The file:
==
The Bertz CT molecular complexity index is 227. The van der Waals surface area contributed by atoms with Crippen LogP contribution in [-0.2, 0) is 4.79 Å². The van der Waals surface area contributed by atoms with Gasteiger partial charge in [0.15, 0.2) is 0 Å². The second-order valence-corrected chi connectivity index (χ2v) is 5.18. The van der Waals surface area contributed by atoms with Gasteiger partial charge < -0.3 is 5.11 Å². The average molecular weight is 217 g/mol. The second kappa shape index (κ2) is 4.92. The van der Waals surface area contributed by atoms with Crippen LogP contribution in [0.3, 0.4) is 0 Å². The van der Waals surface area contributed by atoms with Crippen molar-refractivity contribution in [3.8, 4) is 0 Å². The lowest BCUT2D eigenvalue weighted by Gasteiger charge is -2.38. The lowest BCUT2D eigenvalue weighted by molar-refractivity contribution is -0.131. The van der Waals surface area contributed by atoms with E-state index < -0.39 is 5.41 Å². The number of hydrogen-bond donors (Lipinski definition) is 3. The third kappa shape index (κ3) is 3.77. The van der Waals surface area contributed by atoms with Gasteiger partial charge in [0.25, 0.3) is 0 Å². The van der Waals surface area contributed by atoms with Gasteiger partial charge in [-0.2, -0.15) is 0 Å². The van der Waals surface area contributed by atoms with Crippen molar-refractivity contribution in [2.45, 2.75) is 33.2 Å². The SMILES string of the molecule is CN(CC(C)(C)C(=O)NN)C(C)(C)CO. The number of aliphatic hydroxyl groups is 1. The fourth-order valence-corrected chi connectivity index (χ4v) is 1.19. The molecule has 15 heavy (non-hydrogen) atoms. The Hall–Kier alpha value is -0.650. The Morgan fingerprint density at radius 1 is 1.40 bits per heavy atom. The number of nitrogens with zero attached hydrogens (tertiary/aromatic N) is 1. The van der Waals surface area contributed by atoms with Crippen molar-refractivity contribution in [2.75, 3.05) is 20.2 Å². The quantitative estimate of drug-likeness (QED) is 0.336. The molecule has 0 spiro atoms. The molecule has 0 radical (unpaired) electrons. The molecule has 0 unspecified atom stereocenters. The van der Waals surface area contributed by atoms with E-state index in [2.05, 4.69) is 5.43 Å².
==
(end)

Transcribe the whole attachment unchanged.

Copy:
The Bertz CT molecular complexity index is 227. The van der Waals surface area contributed by atoms with Crippen LogP contribution in [-0.2, 0) is 4.79 Å². The van der Waals surface area contributed by atoms with Gasteiger partial charge in [0.15, 0.2) is 0 Å². The second-order valence-corrected chi connectivity index (χ2v) is 5.18. The van der Waals surface area contributed by atoms with Gasteiger partial charge < -0.3 is 5.11 Å². The average molecular weight is 217 g/mol. The second kappa shape index (κ2) is 4.92. The van der Waals surface area contributed by atoms with Crippen LogP contribution in [0.3, 0.4) is 0 Å². The van der Waals surface area contributed by atoms with Crippen molar-refractivity contribution in [3.8, 4) is 0 Å². The lowest BCUT2D eigenvalue weighted by Gasteiger charge is -2.38. The lowest BCUT2D eigenvalue weighted by molar-refractivity contribution is -0.131. The van der Waals surface area contributed by atoms with E-state index < -0.39 is 5.41 Å². The number of hydrogen-bond donors (Lipinski definition) is 3. The third kappa shape index (κ3) is 3.77. The van der Waals surface area contributed by atoms with Gasteiger partial charge in [0.25, 0.3) is 0 Å². The van der Waals surface area contributed by atoms with Gasteiger partial charge in [-0.2, -0.15) is 0 Å². The van der Waals surface area contributed by atoms with Crippen molar-refractivity contribution in [2.45, 2.75) is 33.2 Å². The SMILES string of the molecule is CN(CC(C)(C)C(=O)NN)C(C)(C)CO. The number of aliphatic hydroxyl groups is 1. The fourth-order valence-corrected chi connectivity index (χ4v) is 1.19. The molecule has 15 heavy (non-hydrogen) atoms. The Hall–Kier alpha value is -0.650. The Morgan fingerprint density at radius 1 is 1.40 bits per heavy atom. The number of nitrogens with zero attached hydrogens (tertiary/aromatic N) is 1. The van der Waals surface area contributed by atoms with Crippen molar-refractivity contribution in [2.75, 3.05) is 20.2 Å². The quantitative estimate of drug-likeness (QED) is 0.336. The molecule has 0 spiro atoms. The molecule has 0 radical (unpaired) electrons. The molecule has 0 unspecified atom stereocenters. The van der Waals surface area contributed by atoms with E-state index in [2.05, 4.69) is 5.43 Å².